Each end of the substrate 10 is supported on a respective insulative retainer 22, formed of a high temperature plastic material. The retainer 22 includes a support surface 24 which is recessed from the upper surface 26 of the retainer 22 by approximately the thickness of the substrate 10. The substrate 10 is secured to the support surface 24, rearwardly of the contact pads 16, 18, 20, by adhesive or screws or in any other suitable manner. Extending forwardly of the support surface 24 and flanking the forward end of the substrate 10 are a pair of fingers 28, 30, each of which has a concavity 32, 34, respectively, which are used for detent purposes, as will be described hereinafter. When the substrate 10 is secured to the retainer 22, the front end of the substrate 10 is recessed slightly behind the front ends of the fingers 28, 30 to prevent damage to the substrate 10 during its mating with the connector assembly, as will be described. The front end shape of the substrate 10/retainer 22 provides polarization to prevent the substrate 10 being inserted upside down into the mating connector assembly.

The inventive connector assembly, designated generally by the reference numeral 40, includes a power contact member 42, a pair of signal contact members 44, a spring member 46 and a housing 48. The power contact member 42 is preferably stamped from a sheet of silver plated brass and terminates an appropriate wire (not shown) by crimping an insulation barrel 50 and a wire barrel 52 to the wire, as is conventional in the art. The power contact member 42 is adapted to engage the upper contact pad 16. Accordingly, forward of the wire terminating barrels 50, 52, the contact member 42 is formed with a generally planar body portion 54 with three downwardly extending domed projections 56. The projections 56 are for the purpose of providing contact points with the upper contact pad 16 and are situated at respective vertices of a triangle so that the contact points of the projections 56 with the upper contact pad 16 lie in a plane. Accordingly, there is no "wobble" of the contact member 42 on the upper contact pad 16. The contact member 42 is further formed at its leading edge with an upwardly ramped portion 58, which provides a camming surface for mating with the substrate 10, as will be described. The contact member 42 is also formed with a pair of opposed lateral rails 60 which, as will be described in full detail hereinafter, cooperate with complementary structure of the housing 48 for guiding the contact member 42 into the housing 48 and for restricting its movement thereafter. Finally, the contact member 42 is formed with a lanced projection 62 extending upwardly and rearwardly from the body portion 54. As will be described hereinafter, the function of the projection 62 is to prevent inadvertent removal of the contact member 42 from the housing 48.

Each contact member 44 is adapted to contact a respective one of the lower contact pads 18, 20. Since the contact member 44 only conducts control signals, it does not need to be as robust as the contact member 42. Preferably, the contact member 44 is stamped from a sheet of silver plated brass and includes, at its rear end, an insulation barrel 64 and a wire barrel 66 for crimpingly terminating an appropriate wire (not shown), as known in the art. Forward of the wire barrel 66, the contact member 44 is formed generally as a half cylinder with an upwardly extending domed projection 68 near its forward end for contacting the respective lower contact pad 18, 20. Forward of the projection 68, the contact member 44 is formed with a downwardly directed ramped portion 70 which acts as a camming surface for cooperating with the substrate 10, as will be described. A pair of extensions 72 below and forward of the ramped portion 70 are used to maintain the position of the contact member 44 when assembled to the housing 48, as will be described. The contact member 44 is further formed with a lanced projection 74 which extends laterally and rearwardly to prevent inadvertent removal of the contact member 44 from the housing 48, as will be described. Preferably, lanced projections 74 extend outwardly from both sides of the contact member 44 so that the identical contact member can be utilized in both contact positions even if only one housing wall is provided to engage only one of the lanced projections 74 upon insertion.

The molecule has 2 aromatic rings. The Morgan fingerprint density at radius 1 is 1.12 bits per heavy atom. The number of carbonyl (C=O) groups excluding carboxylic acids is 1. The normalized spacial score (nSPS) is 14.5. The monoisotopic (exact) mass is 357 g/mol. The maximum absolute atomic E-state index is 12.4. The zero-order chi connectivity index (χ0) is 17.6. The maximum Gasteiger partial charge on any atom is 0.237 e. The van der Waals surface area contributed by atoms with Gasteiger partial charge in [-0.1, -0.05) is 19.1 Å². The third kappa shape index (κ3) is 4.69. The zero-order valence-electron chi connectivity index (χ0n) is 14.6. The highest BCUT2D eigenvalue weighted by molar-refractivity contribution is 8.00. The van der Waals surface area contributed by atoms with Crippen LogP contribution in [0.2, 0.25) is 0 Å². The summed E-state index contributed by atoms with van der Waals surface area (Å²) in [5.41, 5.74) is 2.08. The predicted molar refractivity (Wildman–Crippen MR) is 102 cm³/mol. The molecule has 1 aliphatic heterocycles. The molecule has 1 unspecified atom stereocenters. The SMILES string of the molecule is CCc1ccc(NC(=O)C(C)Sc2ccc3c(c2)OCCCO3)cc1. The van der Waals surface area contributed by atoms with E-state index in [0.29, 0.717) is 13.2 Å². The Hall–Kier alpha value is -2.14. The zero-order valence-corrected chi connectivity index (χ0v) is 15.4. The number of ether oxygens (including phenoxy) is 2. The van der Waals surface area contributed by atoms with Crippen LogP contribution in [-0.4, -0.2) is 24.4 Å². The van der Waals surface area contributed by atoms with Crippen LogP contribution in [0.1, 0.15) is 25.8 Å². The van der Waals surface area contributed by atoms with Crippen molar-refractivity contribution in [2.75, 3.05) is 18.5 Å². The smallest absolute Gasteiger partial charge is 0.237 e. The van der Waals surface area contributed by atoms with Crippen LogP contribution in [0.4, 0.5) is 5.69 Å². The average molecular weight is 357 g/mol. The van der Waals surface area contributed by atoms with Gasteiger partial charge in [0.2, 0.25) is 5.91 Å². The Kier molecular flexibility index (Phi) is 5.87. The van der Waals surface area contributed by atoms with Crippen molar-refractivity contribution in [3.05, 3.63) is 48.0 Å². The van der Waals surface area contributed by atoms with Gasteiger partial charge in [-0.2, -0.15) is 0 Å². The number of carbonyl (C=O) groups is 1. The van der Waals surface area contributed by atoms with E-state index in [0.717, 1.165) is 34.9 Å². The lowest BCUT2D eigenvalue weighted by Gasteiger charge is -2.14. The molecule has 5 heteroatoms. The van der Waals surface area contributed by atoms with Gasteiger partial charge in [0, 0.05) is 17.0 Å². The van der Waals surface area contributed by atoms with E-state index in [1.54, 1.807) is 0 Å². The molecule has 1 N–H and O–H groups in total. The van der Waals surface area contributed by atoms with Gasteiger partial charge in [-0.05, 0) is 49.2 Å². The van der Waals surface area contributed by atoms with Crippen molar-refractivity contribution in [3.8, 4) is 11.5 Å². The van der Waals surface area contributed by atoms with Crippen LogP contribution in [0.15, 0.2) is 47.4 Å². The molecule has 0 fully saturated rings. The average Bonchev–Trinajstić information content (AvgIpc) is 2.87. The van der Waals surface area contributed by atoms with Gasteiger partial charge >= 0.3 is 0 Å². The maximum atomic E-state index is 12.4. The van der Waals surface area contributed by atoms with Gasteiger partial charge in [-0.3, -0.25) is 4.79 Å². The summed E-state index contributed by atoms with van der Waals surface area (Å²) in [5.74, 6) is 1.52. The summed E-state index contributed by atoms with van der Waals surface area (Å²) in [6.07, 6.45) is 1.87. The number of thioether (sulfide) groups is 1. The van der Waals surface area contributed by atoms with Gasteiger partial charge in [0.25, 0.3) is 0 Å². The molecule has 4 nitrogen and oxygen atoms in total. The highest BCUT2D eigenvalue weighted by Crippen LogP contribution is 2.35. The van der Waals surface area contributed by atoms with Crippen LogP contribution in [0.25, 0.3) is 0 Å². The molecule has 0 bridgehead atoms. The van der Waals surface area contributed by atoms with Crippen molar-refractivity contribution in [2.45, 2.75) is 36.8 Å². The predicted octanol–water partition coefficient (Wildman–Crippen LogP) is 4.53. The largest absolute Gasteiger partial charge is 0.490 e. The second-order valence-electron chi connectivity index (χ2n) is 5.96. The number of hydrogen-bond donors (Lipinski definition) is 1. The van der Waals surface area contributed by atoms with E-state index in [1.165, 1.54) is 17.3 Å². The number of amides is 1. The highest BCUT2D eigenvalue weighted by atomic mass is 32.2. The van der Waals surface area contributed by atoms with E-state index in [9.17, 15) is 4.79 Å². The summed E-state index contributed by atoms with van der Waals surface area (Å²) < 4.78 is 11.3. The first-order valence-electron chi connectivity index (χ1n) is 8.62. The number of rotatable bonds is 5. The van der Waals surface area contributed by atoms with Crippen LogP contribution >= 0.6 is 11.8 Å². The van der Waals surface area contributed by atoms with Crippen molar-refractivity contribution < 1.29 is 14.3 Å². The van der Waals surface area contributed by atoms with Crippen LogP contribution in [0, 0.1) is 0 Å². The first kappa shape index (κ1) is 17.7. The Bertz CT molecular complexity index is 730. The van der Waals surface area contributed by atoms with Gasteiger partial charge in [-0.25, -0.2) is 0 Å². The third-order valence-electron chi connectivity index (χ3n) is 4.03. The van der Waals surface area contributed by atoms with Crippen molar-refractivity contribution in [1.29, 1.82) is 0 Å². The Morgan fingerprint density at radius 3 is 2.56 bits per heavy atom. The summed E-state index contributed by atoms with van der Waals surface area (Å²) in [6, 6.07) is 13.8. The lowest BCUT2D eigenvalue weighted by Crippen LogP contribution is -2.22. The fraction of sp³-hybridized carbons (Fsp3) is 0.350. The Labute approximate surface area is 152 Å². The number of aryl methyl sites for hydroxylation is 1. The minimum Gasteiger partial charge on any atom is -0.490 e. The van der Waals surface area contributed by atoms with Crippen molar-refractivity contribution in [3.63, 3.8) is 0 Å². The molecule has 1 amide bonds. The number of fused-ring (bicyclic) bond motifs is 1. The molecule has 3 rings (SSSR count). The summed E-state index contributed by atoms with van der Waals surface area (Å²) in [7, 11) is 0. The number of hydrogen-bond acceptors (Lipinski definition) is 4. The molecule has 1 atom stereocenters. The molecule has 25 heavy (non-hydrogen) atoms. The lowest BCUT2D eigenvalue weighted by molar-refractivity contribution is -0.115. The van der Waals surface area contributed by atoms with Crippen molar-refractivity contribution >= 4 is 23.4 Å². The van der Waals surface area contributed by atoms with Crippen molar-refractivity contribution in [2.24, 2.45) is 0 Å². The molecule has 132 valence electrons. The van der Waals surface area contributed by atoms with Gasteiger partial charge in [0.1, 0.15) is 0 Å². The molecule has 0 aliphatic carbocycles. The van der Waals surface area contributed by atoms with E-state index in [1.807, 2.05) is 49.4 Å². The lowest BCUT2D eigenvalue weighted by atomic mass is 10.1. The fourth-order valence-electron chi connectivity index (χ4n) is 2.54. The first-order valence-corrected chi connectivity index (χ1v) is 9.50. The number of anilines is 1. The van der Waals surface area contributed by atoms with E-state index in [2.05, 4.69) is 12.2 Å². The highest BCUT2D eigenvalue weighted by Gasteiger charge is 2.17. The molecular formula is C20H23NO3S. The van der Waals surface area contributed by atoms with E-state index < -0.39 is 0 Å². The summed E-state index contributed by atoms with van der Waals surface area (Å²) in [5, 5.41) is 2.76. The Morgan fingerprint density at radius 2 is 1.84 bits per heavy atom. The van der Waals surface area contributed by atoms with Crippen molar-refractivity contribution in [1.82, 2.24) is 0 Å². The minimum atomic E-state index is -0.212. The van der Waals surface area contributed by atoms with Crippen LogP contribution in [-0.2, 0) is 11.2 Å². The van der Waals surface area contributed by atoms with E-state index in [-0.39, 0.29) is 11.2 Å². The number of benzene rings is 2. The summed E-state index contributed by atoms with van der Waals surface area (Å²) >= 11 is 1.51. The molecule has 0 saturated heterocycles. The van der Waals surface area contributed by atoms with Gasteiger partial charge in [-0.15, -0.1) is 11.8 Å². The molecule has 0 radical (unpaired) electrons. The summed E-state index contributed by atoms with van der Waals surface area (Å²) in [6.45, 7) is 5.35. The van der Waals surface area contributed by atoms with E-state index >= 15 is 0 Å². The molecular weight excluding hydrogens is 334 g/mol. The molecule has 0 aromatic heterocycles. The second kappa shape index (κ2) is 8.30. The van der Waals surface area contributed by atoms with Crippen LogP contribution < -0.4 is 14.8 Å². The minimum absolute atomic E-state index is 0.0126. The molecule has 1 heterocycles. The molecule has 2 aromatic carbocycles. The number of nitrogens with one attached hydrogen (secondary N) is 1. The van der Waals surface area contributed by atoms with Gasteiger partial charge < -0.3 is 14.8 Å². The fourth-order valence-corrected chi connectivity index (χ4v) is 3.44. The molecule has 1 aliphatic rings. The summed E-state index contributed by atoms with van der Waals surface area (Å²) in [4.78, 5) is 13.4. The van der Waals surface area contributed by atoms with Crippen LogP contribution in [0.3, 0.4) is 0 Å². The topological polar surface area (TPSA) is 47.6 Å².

The spring member 46 is preferably stamped from a sheet of stainless steel so that it retains its resiliency over the wide range of temperatures to which it is exposed. The spring member 46 is formed with an upper generally planar body portion 76 having a lanced projection 78 extending rearwardly and upwardly and which functions to prevent inadvertent removal of the spring member 46 from the housing 48, as will be described. The spring member 46 further includes a central spring finger 80 extending downwardly and forwardly from the rear of the body portion 76. As will be described, the spring finger 80 performs two functions. The first function is to provide normal (i.e., orthogonal) contact forces for the contact members 42, 44 with the contact pads 16, 18, 20 by biasing the contact member 42 against the substrate 10 and, consequently, the substrate 10 against the contact members 44. The second function is to interfere with the projection 62 of the contact member 42 to prevent removal of the contact member 42 from the housing 48 (see FIG. 5). The spring member 46 is further formed with a pair of detent fingers 82, 84, which flank the spring finger 80 and extend downwardly and forwardly is from the rear of the body portion 76. At their forward ends, the detent fingers 82, 84 are bent upwardly to provide camming surfaces for the fingers 28, 30 of the retainer 22. As will be described, the bend 86 of the detent finger 82 is adapted to engage the concavity 32 of the retainer finger 28 and the bend 88 of the detent finger 84 is adapted to engage the concavity 34 of the retainer finger 30 (see FIG. 4).